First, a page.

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Amandla.site123: Spreading Disinformation, Manipulating Media Content Ahead of South Africa’s Election

Amandla.site123 is a pro-Russian website dedicated to disseminating disinformation within South Africa. Our investigation has revealed that not only does it churn out extensive content disparaging President Cyril Ramaphosa, but it also manipulates material from reputable publications in the country. The website’s presence was brought to light by South African columnist RW Johnson, who was alerted to it by veterans of uMKhonto we Sizwe, the now-disbanded military wing of the ruling African National Congress. In a recent report, RW Johnson sheds light on an alleged Kremlin-backed scheme unfolding within South Africa’s political landscape. Central to this alleged plot is Amandla.site123, purportedly financed by Russian entities with the aim of influencing support for Jacob Zuma’s MK party.

Johnson outlines a network of relationships between Russian oligarchs, clandestine funding channels, and Zuma’s historical connections to Russian intelligence agencies. He highlights Russia’s strategic objectives, including its involvement in the contentious nuclear agreement during Zuma’s tenure. Johnson’s investigation suggests potential links to GRU activities in fuelling political disruptions, prompting calls for heightened vigilance against foreign interference as South Africa approaches upcoming elections.

Amandla.site123 churns out lots of content, from scathing critiques of political figures, particularly targeting Ramaphosa and the ANC, to fervently pro-Russian narratives advocating for Zuma’s MK party. Moreover, it delves into traditional anti-Semitic tropes, with articles alleging nefarious plots by “Ashkenazi fake Jews,” adding a controversial dimension to its already provocative stance.

It is feared that the platform could wield significant influence, manipulating the discourse within South Africa’s dynamic political landscape.

Social Media Presence

The site, allegedly headquartered in Johannesburg, amplifies its contentious narratives through its social media arms, branded as EzaseMsinga Newspaper on Facebook and Abasiki Bebunda Newspaper on X (formerly Twitter) and LinkedIn.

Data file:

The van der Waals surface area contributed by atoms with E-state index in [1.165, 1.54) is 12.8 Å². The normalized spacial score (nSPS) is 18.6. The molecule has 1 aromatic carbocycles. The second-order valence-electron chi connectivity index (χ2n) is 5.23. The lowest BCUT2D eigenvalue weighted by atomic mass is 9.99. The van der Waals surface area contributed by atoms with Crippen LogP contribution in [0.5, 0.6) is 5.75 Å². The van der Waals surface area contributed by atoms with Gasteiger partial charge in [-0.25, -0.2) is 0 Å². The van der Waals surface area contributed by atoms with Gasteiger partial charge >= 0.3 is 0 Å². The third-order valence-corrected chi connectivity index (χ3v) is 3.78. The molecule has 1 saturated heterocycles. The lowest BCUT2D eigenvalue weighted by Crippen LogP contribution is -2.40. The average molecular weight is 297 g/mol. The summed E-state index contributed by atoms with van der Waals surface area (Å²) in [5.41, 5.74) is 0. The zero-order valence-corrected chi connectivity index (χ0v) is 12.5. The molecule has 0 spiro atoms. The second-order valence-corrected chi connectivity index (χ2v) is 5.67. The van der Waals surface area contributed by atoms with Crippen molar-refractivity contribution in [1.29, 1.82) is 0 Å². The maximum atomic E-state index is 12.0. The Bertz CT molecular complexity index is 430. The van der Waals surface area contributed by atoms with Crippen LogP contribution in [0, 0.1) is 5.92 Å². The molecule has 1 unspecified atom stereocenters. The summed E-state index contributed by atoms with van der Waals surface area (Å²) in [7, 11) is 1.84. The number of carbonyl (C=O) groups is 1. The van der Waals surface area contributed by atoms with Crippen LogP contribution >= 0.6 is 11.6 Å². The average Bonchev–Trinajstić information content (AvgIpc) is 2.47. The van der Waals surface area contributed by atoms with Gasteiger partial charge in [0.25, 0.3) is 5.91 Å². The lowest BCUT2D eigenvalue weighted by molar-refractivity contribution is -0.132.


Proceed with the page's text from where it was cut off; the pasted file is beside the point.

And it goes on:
These social media platforms echo the website’s sentiments, often delving into traditional anti-Semitic narratives while championing pro-Russian ideologies, labelling President Vladimir Putin as a saint and President Cyril Ramaphosa as a satanist.

Abasiki Bebunda Newspaper X account links to the Amandla site in its bio.

In January, the X account liked Putin’s remarks on election rigging in the West, insinuating South Africa’s potential manipulation through the digitalisation of its electoral processes.

Delving deeper into their online presence, a pattern emerges as their social media profiles engage with other pro-Russian accounts, endorsing tweets under hashtags like #StandWithRussia and expressing support for President Putin and Iran.

They actively engage with online communities to grow their audience. They strategically share links to the Amandla website on Facebook groups aligned with their message, which have thousands of followers, like “Radical Economic Transformation” (a group supporting Jacob Zuma’s policies). This targeted approach allows them to effectively amplify their influence and reach potential readers who share their interests.

However, beneath the surface lies a glaring lack of attention to detail, evident in the low-quality, blurry photos and haphazard formatting that flood their articles, suggesting a prioritisation of spreading their narrative over presentation.

Manipulating Content

The revelations about Amandla.site123 go beyond mere dissemination of biased narratives. They are manipulating content of credible news publications and could be guilty of intellectual theft.

According to one post from 2020, evidence suggests that the website is utilising other people’s articles, publishing them under different titles and bylines. This practice not only undermines journalistic integrity but also contributes to the spread of false or misleading narratives.